Typically, I try to spend time in the countries I write about, preferring to experience the sights, sounds, and smells of a place before sitting down at my computer. This time, though, my research for Lethal Agent—book #18 in the Mitch Rapp series—would have taken me to Yemen. It’s just the type of place I’d normally love to visit. Despite being one of the Arab world’s poorest countries, it has stunning landscapes, a fascinating culture, and some of the most beautiful stone villages on the planet.
Unfortunately, Yemen isn’t an ideal destination right now. It’s in the midst of a civil crisis that has drawn in Saudi Arabia and Iran, spreading famine and disease throughout the country.
Because I couldn’t do an exploratory trip, I resorted to poring over news reports, historical narratives, photos, and recordings. Not the same as experiencing the place firsthand, but combined with my experience traveling and living in places like Turkey, Israel, and Africa, it worked.
In the end, though, all this research left me wanting more: I still hadn’t experienced the taste and scent of life in Yemen. I needed to add a basic understanding of Yemeni cuisine to my arsenal, particularly since Mitch spends some time in his friend’s restaurant there. Because I couldn’t sit down at a table in Al Hudaydah myself, I decided to try out a couple of traditional recipes in my own kitchen. Not surprisingly, they’re delicious.
The following soup is my favorite and, along with way too much coffee, it fuels Mitch for a few chapters. Give it a shot yourself while you wait for the release of Lethal Agent!
* Known as marak temani to everyone else. Adapted from the 196 Flavors blog.
2 lbs lamb, trimmed of fat and cut into large cubes, keep bones
4 tablespoons hawaij (spice blend, recipe below)
Olive oil for browning the lamb
2 onions, diced
4 cloves garlic, diced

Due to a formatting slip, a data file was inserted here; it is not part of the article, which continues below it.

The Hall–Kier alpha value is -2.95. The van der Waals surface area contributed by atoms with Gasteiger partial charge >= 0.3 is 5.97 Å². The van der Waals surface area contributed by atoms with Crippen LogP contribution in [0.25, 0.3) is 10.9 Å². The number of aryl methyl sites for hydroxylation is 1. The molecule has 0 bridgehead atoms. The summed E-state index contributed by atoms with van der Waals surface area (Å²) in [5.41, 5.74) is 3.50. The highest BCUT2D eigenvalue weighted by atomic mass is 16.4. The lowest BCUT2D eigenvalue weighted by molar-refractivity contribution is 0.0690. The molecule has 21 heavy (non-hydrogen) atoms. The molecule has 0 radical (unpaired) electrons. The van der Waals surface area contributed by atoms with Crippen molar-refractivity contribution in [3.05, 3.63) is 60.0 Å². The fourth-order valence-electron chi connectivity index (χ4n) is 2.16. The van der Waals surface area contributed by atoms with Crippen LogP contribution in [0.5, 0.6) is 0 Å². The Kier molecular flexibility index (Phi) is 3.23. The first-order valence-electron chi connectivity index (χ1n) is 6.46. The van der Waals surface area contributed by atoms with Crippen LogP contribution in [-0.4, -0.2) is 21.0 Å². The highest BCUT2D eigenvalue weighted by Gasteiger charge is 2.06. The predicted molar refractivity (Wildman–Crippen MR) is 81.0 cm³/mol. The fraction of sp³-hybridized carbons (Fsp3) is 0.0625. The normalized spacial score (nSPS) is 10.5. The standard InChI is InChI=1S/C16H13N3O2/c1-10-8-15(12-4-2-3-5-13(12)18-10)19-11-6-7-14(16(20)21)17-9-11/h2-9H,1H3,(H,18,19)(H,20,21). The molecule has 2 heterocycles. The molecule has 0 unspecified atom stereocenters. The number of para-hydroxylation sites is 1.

1 bunch cilantro, roughly chopped
Beef stock to cover meat and potatoes
3-4 Yukon Gold potatoes, peeled and cut into large chunks
Hawaij Spice Blend
2.5 tablespoons coriander seeds
2.5 tablespoons cumin seeds
1 tablespoon black peppercorns or use coarse ground pepper, approximately 1.5 tsp
1 tablespoon cardamom seeds
1/2 teaspoon cloves
1 teaspoon nutmeg (ground)
1 tablespoon turmeric (ground)
*I used a pressure cooker but you could easily make this in a Dutch oven.
Sprinkle the lamb with the spice mixture (hawaij). Heat the olive oil in a large heavy pot on medium heat and add a portion of the lamb chunks to the hot oil. Periodically turn the lamb so it cooks on a few sides and develops a nice brown exterior. Continue with the remaining lamb, then set the meat aside. If you crowd the meat in the pot, it will steam and won’t brown properly.
Add more olive oil to the pot and sauté the chopped onions and garlic over medium heat for 5-10 minutes. Stir often and scrape up bits from the bottom of the pot so they don’t burn.
Add the browned lamb, several lamb bones, and the cilantro to the pot. Cut a large X into each tomato and add them to the pot as well. Pour in enough beef stock to cover everything completely, including the potatoes that you’ll be adding later.
If you’re using a pressure cooker, cook the meat for approximately 30-45 minutes. I usually check the meat after that time to make sure it’s tender. If not, I fire up the pot for a little longer. You can also simmer the lamb for approximately 2.5 hours in a Dutch oven or until it’s tender.
When the lamb is nearly done, add the chunks of potatoes. If you’re using a pressure cooker, you’ll need to cook the soup for an additional 15 minutes or so. If you’re simmering in a Dutch oven, check the potatoes periodically until they’re cooked the way you like them.
Once it’s done, remove any large pieces of tomato skin that didn’t break down and season with additional salt and pepper, if needed.
To serve, scoop the lamb, potatoes, and broth into warm bowls. Sprinkle with fresh cilantro. If you’d like a little heat, harissa (a fiery condiment you can buy or make) can be swirled into the broth. A flat bread, like pita, and tomato slices drizzled with peppery olive oil and sea salt make nice companions for this dish.
Hawaij Spice Blend
Put the whole spices as well as the ground spices together in a heavy skillet and toast the mixture for a few minutes. Be careful not to cook it too long or too hot. Spices burn quickly.
I grind the mixture in a small food processor and then remove any hulls from the cardamom seeds that didn’t break down. A mortar and pestle will work just as well for grinding all the spices together.